Are Self-Driving Cars Safe? 2 Reasons that say YES!
The concept of self-driving cars is taking off as many companies are entering the race, but many consumers have one question on their mind, are self-driving cars safe?
Self-driving cars have a lot of modern-day technology built-in, from smart sensors to real computer machines, they are packing heat! They are equipped with sensors that can monitor your surroundings as the car is driving by, and react very quickly to many situations. However, recently Uber was involved in a controversy when one of its self-driving cars failed to recognize a pedestrian and struck her in impact. With that event, people have begun questioning these automakers and companies on the safety of these vehicles, not only just the driver’s, but also the general public’s. Can we trust these vehicles on the road?
There is no simple answer; points can be made supporting either side of the argument. However upon digging further into the issue, here are reasons why self-driving cars are safe –
There is no doubt to say that human drivers aren’t safe. Though the majority of the drivers on the road drive responsibly, statistics show that 90 percent of all accidents involve human error. A fatal crash only requires one person behind the wheel.
This is where self-driving cars come in. Self-driving cars have been programmed with many safety features. One of the elements has to do with their speeds. Self-driving vehicles always maintain the speed limit and rarely exceed it by a significant factor. This reduces rash driving on the road by a lot and puts fewer people in potential danger. Speed is one factor contributing to a lot of the accidents, and you can expect these cars to be reliable on their own.
Not only that, but humans are the reason why self-driving cars seem safer in the grander picture. These cars follow the law and act accordingly and technically. You will never see a self-driving car road rage (hopefully) when it gets cut off by a speeding car, nor will you see it perform irresponsible, dangerous stunts such as brake-checking. They don’t provide a whole lot of room for error. They drive under the law and follow the basic systematic rules. Unlike us where we want to cut corners and try new things when driving, these cars are always focused on one thing, the road, and are responsible for their actions.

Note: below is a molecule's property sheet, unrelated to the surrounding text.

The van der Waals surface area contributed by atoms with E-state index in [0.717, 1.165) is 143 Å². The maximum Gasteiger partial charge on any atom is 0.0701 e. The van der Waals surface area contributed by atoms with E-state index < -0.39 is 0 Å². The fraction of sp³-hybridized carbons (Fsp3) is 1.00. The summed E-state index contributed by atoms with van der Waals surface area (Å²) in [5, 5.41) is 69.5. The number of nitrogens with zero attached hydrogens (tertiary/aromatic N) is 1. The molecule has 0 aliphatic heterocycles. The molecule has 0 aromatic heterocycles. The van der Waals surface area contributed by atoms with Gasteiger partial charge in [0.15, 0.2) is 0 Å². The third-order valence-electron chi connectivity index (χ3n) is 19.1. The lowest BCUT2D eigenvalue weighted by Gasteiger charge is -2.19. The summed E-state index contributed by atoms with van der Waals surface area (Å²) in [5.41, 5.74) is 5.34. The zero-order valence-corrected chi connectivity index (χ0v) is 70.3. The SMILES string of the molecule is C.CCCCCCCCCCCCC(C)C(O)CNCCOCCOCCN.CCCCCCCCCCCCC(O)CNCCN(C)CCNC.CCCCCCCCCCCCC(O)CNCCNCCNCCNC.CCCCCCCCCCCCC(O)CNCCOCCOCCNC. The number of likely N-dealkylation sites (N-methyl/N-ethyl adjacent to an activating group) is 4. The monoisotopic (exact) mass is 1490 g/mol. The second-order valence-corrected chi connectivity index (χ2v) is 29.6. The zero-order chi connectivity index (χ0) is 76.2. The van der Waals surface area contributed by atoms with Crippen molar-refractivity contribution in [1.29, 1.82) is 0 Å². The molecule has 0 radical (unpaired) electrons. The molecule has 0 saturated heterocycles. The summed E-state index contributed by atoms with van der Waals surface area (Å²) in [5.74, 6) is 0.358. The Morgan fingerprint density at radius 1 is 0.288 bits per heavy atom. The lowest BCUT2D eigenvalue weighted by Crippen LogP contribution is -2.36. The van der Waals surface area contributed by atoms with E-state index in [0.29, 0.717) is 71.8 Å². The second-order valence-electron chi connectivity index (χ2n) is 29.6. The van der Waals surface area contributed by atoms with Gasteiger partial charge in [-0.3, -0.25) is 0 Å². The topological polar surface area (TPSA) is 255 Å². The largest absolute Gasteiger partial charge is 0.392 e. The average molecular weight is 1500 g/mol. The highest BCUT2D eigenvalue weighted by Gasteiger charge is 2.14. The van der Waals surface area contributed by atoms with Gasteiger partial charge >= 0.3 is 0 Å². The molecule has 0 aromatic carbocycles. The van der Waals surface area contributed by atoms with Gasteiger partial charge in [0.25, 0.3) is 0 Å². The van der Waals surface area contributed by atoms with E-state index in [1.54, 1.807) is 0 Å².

Self-driving cars present to us innovation in the automotive industry. They house many technologies that ensure that the driver remains safe when the car is in control, and most of them are smart sensors that are capable of tracking many things.
For some people, self-driving cars can react faster than the driver itself under an unplanned situation, such as a surprise pedestrian on the road, or potential impact with another vehicle. Many people fail to react quickly to whats in front of them on the way, whether its cause they’re distracted with the radio, looking at the scenery, or just slow, self-driving cars do not tend to have this issue. They keep track of everything that is happening a certain distance ahead of the vehicle, and if they spot an anomaly, they are quick to react with their protocols.
All sides of the cars are fitted with sensors that keep track of the position of the vehicle on the road. This means, your vehicle will always stay in the center of the lane and won’t start drifting into someone else’s lane if you don’t pay attention. This also ensures safe merging between roads, and more importantly, cars maintaining a safe distance between one another. We fail to keep a gap between the car ahead of us to cut time and make sure we’re able to cross the signal, and far too many times people have gotten into accidents because this does not give them enough time to react to whats happening in front of them. Though this seems like a simple feature that comes with the car, the ability to keep a distance away from the next vehicle increases safety for both vehicles.
The algorithm that is programmed inside the computers within the cars will continue to improve, and the cars will get more mature. Though in limited visibility an actual driver would make better-informed decisions than the car, over time with the growth in technologies, eventually these cars will be able to do the same. That’s just one scenario.
With the events that took place in Arizona, what many people tend to forget is that these vehicles are currently in testing. They are not available for purchase yet because the companies are still working on them and their components. The main point is to avoid a situation like that when it releases to the public. Testing is being conducted for this exact reason, to make mistakes, learn, and improve/adapt. Whatever happened in that scenario in Arizona, Uber, along with many others, will take it into account and improve their vehicles immensely.